It took seven years to design, strategize and fundraise before Vertical Harvest opened in March 2016. In 2021 — despite the challenges presented by the global pandemic — Vertical Harvest is thriving. The three-floor, vertical hydroponic greenhouse is the first of its kind in the Northern Hemisphere and sits on a tenth of an acre on the south side of a four-story parking garage in downtown Jackson. It has the ability to produce 100,000 pounds of produce annually. Their products include uber-nutritious microgreens such as pea shoots and daikon radish; lettuces, including butterhead and oakleaf; and petite greens from arugula and mizuna to sorrel and tatsoi. Cherry tomatoes and edible flowers round out Vertical Harvest’s offerings.
The greenhouse employs a diverse staff of as much as 40% with intellectual and developmental disabilities. Expanding to bigger urban communities, three new farms are slated to break ground in two years in Westbrook, Maine (outside of Portland), Philadelphia and Chicago.
Walking into the greenhouse off the slushy, gray streets of Jackson in March, one can’t help but bask in the vibrance of the artistically aligned, multi-colored lettuces packed in long carousels spinning slowly like a Ferris wheel along a vertical glass wall. Glowing pastel lights warm the room and illuminate the lime-green uniform shirts that identify the staff packaging lettuces and edible flowers from hanging baskets. It smells slightly musty and alive.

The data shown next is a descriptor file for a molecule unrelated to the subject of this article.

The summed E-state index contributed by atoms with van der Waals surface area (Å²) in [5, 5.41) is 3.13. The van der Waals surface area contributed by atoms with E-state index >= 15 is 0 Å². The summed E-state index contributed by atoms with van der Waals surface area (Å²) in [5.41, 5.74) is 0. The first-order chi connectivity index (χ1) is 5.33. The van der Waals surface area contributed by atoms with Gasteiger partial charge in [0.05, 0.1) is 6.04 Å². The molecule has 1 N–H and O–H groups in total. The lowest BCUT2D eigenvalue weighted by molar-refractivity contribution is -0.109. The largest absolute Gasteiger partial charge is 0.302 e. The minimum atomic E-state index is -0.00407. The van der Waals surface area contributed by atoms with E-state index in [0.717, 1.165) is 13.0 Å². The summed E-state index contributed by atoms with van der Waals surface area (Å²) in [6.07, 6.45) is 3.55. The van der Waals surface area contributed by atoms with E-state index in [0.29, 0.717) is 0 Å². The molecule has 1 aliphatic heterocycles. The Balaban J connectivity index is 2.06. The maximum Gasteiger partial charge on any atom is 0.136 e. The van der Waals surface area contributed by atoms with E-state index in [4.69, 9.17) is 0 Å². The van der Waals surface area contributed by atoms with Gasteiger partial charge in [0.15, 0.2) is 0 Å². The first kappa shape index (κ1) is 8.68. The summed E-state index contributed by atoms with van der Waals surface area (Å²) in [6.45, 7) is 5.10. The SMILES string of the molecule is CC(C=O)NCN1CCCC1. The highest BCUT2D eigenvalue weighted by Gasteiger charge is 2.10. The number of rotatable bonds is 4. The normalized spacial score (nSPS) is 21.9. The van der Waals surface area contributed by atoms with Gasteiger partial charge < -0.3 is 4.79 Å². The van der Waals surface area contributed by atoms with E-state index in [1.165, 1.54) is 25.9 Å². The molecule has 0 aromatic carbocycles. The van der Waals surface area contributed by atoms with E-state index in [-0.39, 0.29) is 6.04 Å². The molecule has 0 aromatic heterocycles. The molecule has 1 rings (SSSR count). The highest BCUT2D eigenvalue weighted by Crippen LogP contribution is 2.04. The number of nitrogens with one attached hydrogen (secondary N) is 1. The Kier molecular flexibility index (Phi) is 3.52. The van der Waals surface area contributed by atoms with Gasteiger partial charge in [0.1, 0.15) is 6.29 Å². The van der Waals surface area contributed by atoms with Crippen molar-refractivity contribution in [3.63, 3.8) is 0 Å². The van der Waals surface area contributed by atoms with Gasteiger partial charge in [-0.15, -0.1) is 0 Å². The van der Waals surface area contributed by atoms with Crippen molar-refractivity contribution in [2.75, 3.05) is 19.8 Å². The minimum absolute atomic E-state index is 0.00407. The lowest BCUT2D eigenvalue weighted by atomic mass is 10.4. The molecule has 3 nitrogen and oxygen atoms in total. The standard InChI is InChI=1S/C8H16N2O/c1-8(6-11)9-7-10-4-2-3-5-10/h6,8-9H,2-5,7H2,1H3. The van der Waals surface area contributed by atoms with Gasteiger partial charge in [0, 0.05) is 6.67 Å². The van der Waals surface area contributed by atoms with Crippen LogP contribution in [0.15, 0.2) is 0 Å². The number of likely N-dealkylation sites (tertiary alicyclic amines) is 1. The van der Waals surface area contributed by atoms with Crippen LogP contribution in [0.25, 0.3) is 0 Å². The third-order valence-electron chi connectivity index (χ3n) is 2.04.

Spread throughout the greenhouse, astute millennials sit socially distanced at roller-desks engaged in a production meeting on their laptops, sipping from sticker-covered Hydro Flasks. Estay explains this is the first week that most employees have been back together in person in a year because the staff is finally vaccinated. “I can’t wait until I can hug every single person,” Estay says. “It’s driving me crazy.”
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